The Goldberg cut-off method was used to identify low energy reporters, acceptable energy reporters and high energy reporters( Reference Black 21 , Reference Goldberg, Black and Jebb 22 ). The calculated cut-offs based on the PAL indicate whether FIL is plausible or not. The lower and upper cut-offs were calculated uniquely for each individual at follow-up based on their PAL. At baseline information about the adolescents' physical activity was missing, therefore the mean PAL value for the total group of participants measured at follow-up was used, adding a margin of safety (±1 sd). A PAL value of 1·6 was used to calculate the lower FIL cut-off and 1·9 to calculate the upper FIL cut-off for all participants. At baseline 76 % were classified as adequate reporters and at follow-up 60 %. Subjects with a FIL below the lower cut-off were classified as low energy reporters and those above the upper cut-off as high energy reporters, in the present paper jointly called mis-reporters (Table 1). As exclusion of these mis-reporters did not notably alter the results, i.e. the order of the groups remained although the significance levels attenuated, all participants were included in the final results.
Both proportions of participants reporting eating a specific food group and the amounts eaten at baseline and follow-up were studied. The Kruskal–Wallis test was used to analyse differences between groups at baseline and at follow-up. The Mann–Whitney U test was used to analyse differences between the non-CD referent groups and differences between screened CD, previously diagnosed CD and non-CD at baseline and follow-up, respectively. Wilcoxon's signed rank test was used to analyse changes in food intake between baseline and follow-up in the screened CD and previously diagnosed CD groups, respectively.
Due to the many tests performed and the differences in group sizes, effect sizes were calculated for each change/difference in order to determine if they were of practical and/or theoretical use( Reference Pallant 23 ). For the Mann–Whitney U test the z-value was used to calculate the effect size as an approximation value of r (r = z/square root of N (N = total number of cases)) and the effect size of a Wilcoxon signed rank test was performed (r = z/square root of N (N = total number of cases × 2)). Interpretation was carried out according to Cohen's definition (1988), i.e. differences of 0·1 were considered a small effect (S), 0·3 a medium effect (M) and 0·5 a large effect (L)( Reference Cohen 24 ). Level of significance was set at P < 0·05.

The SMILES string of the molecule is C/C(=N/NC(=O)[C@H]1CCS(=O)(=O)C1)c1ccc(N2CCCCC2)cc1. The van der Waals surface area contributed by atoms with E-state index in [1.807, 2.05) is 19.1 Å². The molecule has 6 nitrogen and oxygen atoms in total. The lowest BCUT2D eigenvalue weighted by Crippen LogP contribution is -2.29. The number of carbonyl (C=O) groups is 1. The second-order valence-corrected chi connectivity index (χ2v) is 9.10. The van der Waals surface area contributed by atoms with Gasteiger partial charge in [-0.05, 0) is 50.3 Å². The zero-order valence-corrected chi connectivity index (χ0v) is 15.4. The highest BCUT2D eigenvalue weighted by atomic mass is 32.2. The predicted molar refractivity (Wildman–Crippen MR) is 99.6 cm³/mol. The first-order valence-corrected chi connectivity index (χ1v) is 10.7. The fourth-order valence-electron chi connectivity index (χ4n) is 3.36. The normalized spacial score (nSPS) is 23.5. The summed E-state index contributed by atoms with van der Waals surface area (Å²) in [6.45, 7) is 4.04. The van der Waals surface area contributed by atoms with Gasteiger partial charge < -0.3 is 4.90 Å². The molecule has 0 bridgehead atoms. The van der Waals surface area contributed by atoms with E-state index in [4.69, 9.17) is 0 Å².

The present study was conducted according to the guidelines laid down in the Declaration of Helsinki and all procedures involving human subjects/patients were approved by the Regional Ethical Review Board in Umeå (no. 04–156M). Written informed consent was obtained from all subjects. The participants could at any time discontinue their participation. Each individual was assigned a temporary code replacing their personal identity number, and security for the database was high with access only available to key researchers.
Self-reported compliance to a gluten-free diet
At follow-up, all but nine of eighty participants in the screened CD group reported that they always followed a GF diet; six of these reported that they mostly followed a GF diet and three stated that they did not follow a GF diet at all. In the previously diagnosed CD group all but one of twenty-eight reported that they always followed a GF diet, the one participant who did not, reported that the diet was mostly GF.
Reported overall food intake: comparisons between groups
At baseline, the screened CD group and the non-CD referent group reported a very similar intake of most food groups except for bread and crisp bread, of which the screened CD group reported a lower intake (Table 3). The previously diagnosed CD group reported a deviating intake of several food groups compared with the other two groups at baseline, with the highest intake of bread and fat as spread, and the lowest intake of pastries, pizza, total poultry and chicken nuggets. The analysis revealed that observed differences were mostly of small effect size.
VS, very small, S, small; M, medium; L, large.
* Differences analysed between screened CD, previously diagnosed CD and non-CD groups with Kruskal–Wallis test at baseline and follow-up, respectively.